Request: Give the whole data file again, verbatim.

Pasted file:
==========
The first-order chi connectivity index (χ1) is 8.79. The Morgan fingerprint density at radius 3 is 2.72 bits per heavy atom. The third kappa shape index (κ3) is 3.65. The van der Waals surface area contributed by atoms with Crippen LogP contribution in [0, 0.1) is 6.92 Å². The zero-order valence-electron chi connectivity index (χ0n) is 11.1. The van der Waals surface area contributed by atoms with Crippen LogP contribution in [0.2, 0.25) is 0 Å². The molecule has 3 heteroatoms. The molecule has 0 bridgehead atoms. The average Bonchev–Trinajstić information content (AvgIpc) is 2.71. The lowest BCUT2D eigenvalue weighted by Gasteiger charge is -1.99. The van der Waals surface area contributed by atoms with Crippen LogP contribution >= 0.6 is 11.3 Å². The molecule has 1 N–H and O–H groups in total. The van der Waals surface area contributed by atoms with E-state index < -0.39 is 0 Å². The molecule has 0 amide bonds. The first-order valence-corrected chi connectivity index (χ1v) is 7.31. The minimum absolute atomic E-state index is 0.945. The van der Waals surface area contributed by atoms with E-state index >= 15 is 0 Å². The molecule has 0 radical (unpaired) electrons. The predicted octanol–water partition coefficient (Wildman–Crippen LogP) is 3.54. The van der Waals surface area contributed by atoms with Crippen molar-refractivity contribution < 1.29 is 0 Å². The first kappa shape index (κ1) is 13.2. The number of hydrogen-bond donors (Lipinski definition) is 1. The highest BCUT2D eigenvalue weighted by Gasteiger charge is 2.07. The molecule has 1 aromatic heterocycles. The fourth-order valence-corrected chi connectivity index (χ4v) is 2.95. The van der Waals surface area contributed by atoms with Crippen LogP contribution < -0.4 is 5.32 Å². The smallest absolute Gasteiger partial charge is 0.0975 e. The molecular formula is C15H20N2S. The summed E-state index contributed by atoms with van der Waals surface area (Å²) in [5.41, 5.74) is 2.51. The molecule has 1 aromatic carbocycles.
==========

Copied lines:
The first-order chi connectivity index (χ1) is 8.79. The Morgan fingerprint density at radius 3 is 2.72 bits per heavy atom. The third kappa shape index (κ3) is 3.65. The van der Waals surface area contributed by atoms with Crippen LogP contribution in [0, 0.1) is 6.92 Å². The zero-order valence-electron chi connectivity index (χ0n) is 11.1. The van der Waals surface area contributed by atoms with Crippen LogP contribution in [0.2, 0.25) is 0 Å². The molecule has 3 heteroatoms. The molecule has 0 bridgehead atoms. The average Bonchev–Trinajstić information content (AvgIpc) is 2.71. The lowest BCUT2D eigenvalue weighted by Gasteiger charge is -1.99. The van der Waals surface area contributed by atoms with Crippen LogP contribution >= 0.6 is 11.3 Å². The molecule has 1 N–H and O–H groups in total. The van der Waals surface area contributed by atoms with E-state index < -0.39 is 0 Å². The molecule has 0 amide bonds. The first-order valence-corrected chi connectivity index (χ1v) is 7.31. The minimum absolute atomic E-state index is 0.945. The van der Waals surface area contributed by atoms with E-state index >= 15 is 0 Å². The molecule has 0 radical (unpaired) electrons. The predicted octanol–water partition coefficient (Wildman–Crippen LogP) is 3.54. The van der Waals surface area contributed by atoms with Crippen molar-refractivity contribution < 1.29 is 0 Å². The first kappa shape index (κ1) is 13.2. The number of hydrogen-bond donors (Lipinski definition) is 1. The highest BCUT2D eigenvalue weighted by Gasteiger charge is 2.07. The molecule has 1 aromatic heterocycles. The fourth-order valence-corrected chi connectivity index (χ4v) is 2.95. The van der Waals surface area contributed by atoms with Crippen LogP contribution < -0.4 is 5.32 Å². The smallest absolute Gasteiger partial charge is 0.0975 e. The molecular formula is C15H20N2S. The summed E-state index contributed by atoms with van der Waals surface area (Å²) in [5.41, 5.74) is 2.51. The molecule has 1 aromatic carbocycles.